As it stands, there's not enough information in the question to give you an answer that explains exactly what is happening in your scenario. You have not done enough debugging yet. So this answer will be of a more didactic nature. I'm going to attempt to teach you how to diagnose a problem of this nature.
First of all, let's clear up the obvious problems with your code, that are important but peripheral to the actual problem.
- You are running a busy wait loop. That's always a bad idea. You are burning 100% CPU in the main GUI thread just waiting. There are two obvious ways to avoid that. Use a thread to perform the call to
ShellExecuteEx and the subsequent wait, as suggested by Marko. Or use
MsgWaitForMultipleObjects to perform a wait that can be interrupted in order to process input events.
ShellExecuteEx does return a process handle to you, you leak it. When an API function returns a handle, you typically are responsible for closing it when you are done with it. That takes a call to
CloseHandle. The documentation calls this out: The calling application is responsible for closing the handle when it is no longer needed.
- You are not performing comprehensive error checking. You call a Win32 API function and fail to check its return value for an error. More on this later, but it's critical that you perform correct error checking.
Now, let's look closely at the problem you report in the question. The problem is that the call to
ShellExecuteEx succeeds, the document is opened, but the busy wait returns before the process that displays the document closes. Your busy loop looks like this:
until (ExitCode <> STILL_ACTIVE) or Application.Terminated;
There's really not a lot of code here. If this loop returns earlier than you expect, how can that happen? The loop terminates when
ExitCode <> STILL_ACTIVE or when
True. The first thing to do is to isolate which of those conditions leads to termination of the loop. Some straightforward debugging would yield that information. I find it hard to believe that you accidentally terminated your application so I am going to proceed on the basis that
False and the
ExitCode test terminates the loop.
So, let's look again at the call to
GetExitCodeProcess. This is immediately suspicious to me because you don't perform any error checking. Now, I happen to have extra information that you are perhaps lacking. Specifically that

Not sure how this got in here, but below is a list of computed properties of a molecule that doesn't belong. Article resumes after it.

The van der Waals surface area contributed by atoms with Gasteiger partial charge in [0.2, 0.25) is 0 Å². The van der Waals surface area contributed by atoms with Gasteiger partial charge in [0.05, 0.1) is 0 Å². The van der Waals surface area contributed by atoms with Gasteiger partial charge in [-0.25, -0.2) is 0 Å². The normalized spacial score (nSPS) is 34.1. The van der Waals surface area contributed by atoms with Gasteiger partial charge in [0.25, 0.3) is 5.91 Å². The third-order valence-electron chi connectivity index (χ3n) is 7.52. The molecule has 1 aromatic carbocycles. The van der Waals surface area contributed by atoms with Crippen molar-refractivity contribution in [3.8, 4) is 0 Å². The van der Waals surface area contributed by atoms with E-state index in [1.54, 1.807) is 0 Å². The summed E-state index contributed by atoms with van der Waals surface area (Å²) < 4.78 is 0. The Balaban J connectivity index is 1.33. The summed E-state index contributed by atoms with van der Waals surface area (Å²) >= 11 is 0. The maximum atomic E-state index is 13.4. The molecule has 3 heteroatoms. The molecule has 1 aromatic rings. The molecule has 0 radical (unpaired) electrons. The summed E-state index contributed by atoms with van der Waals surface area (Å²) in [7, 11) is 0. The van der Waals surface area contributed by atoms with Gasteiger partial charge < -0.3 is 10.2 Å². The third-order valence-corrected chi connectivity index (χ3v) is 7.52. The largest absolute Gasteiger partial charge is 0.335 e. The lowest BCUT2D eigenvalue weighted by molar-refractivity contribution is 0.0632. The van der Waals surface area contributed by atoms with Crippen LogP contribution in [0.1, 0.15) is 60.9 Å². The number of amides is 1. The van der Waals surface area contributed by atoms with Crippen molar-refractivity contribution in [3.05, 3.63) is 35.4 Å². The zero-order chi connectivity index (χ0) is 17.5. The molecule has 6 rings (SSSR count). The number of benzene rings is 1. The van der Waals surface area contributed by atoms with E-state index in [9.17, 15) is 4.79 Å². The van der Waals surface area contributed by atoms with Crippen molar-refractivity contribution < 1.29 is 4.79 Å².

SEInfo.hProcess may not contain a process handle. That makes it easier for me to anticipate the problems, but you can learn all this under the debugger. From the documentation again:
A handle to the newly started application. This member is set on
return and is always NULL unless fMask is set to
SEE_MASK_NOCLOSEPROCESS. Even if fMask is set to
SEE_MASK_NOCLOSEPROCESS, hProcess will be NULL if no process was
launched. For example, if a document to be launched is a URL and an
instance of Internet Explorer is already running, it will display the
document. No new process is launched, and hProcess will be NULL.
Note ShellExecuteEx does not always return an hProcess, even if a process is launched as the result of the call. For example, an
hProcess does not return when you use SEE_MASK_INVOKEIDLIST to invoke
So, perhaps what is happening is that your document is being processed by the shell in a way such that the value of
hProcess returned to you is
0. When that happens, the call to
GetExitCodeProcess fails and returns
False. That's the error condition that you did not check. You simply called
GetExitCodeProcess and ignored whether or not it succeeded. If that call did not succeed, then
ExitCode will not have been assigned a meaningful value and it is simply a mistake to attempt to read
ExitCode at all. It only has meaning when
There's yet another failure mode that is even more subtle. It's possible that the call to
ShellExecuteEx returns a valid process handle. But the process that is started deals with the request by passing it on to a different process and then terminating. From your perspective the process that displays the document is still running, but the process that
ShellExecuteEx gives you has terminated. This commonly happens when an instance the process that displays the document is already running. For example, try calling your
Fire function passing a
.pas file when your Delphi IDE is open. A new process is started, but it immediately hands the file off to the running Delphi IDE and terminates.
OK, that's all I can think of for now. I hope that this helps you track down what's really happening in your scenario. It may not be the news you wish to hear though because I suspect that you will find that the approach of using
ShellExecuteEx and waiting on the process handle that it returns will not meet your needs. Unfortunately opening a document using the shell is much more complicated than it might initially seem.